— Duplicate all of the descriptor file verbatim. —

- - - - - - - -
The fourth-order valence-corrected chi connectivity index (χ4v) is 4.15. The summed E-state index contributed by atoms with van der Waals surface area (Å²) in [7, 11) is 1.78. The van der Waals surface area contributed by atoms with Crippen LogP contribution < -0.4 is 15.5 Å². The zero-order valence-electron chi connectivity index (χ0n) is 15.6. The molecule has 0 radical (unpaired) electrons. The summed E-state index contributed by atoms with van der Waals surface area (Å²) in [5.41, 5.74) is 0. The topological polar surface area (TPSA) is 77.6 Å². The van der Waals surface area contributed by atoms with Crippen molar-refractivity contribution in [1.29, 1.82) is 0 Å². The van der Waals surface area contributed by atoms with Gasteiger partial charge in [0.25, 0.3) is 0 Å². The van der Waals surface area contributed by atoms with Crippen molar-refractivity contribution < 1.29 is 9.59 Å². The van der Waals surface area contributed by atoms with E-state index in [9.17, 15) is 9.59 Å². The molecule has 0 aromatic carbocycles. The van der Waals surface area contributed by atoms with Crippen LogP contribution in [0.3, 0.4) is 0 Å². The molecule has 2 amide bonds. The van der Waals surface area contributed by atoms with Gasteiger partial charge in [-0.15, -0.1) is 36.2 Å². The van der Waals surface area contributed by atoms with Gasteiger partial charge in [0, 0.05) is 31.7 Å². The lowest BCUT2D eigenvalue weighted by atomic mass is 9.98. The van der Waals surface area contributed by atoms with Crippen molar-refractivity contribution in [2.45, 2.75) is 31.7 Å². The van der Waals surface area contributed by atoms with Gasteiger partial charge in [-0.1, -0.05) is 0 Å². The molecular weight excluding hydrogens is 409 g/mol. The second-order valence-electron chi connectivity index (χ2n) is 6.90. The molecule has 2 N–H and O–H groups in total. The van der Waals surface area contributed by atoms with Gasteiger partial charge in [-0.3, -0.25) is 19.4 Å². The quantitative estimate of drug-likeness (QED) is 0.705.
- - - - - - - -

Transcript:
The fourth-order valence-corrected chi connectivity index (χ4v) is 4.15. The summed E-state index contributed by atoms with van der Waals surface area (Å²) in [7, 11) is 1.78. The van der Waals surface area contributed by atoms with Crippen LogP contribution < -0.4 is 15.5 Å². The zero-order valence-electron chi connectivity index (χ0n) is 15.6. The molecule has 0 radical (unpaired) electrons. The summed E-state index contributed by atoms with van der Waals surface area (Å²) in [5.41, 5.74) is 0. The topological polar surface area (TPSA) is 77.6 Å². The van der Waals surface area contributed by atoms with Crippen molar-refractivity contribution in [1.29, 1.82) is 0 Å². The van der Waals surface area contributed by atoms with Gasteiger partial charge in [0.25, 0.3) is 0 Å². The van der Waals surface area contributed by atoms with Crippen molar-refractivity contribution < 1.29 is 9.59 Å². The van der Waals surface area contributed by atoms with E-state index in [9.17, 15) is 9.59 Å². The molecule has 0 aromatic carbocycles. The van der Waals surface area contributed by atoms with Crippen LogP contribution in [0.3, 0.4) is 0 Å². The molecule has 2 amide bonds. The van der Waals surface area contributed by atoms with Gasteiger partial charge in [-0.15, -0.1) is 36.2 Å². The van der Waals surface area contributed by atoms with Gasteiger partial charge in [0, 0.05) is 31.7 Å². The lowest BCUT2D eigenvalue weighted by atomic mass is 9.98. The van der Waals surface area contributed by atoms with Crippen molar-refractivity contribution in [2.45, 2.75) is 31.7 Å². The van der Waals surface area contributed by atoms with Gasteiger partial charge in [-0.1, -0.05) is 0 Å². The molecular weight excluding hydrogens is 409 g/mol. The second-order valence-electron chi connectivity index (χ2n) is 6.90. The molecule has 2 N–H and O–H groups in total. The van der Waals surface area contributed by atoms with Gasteiger partial charge in [-0.3, -0.25) is 19.4 Å². The quantitative estimate of drug-likeness (QED) is 0.705.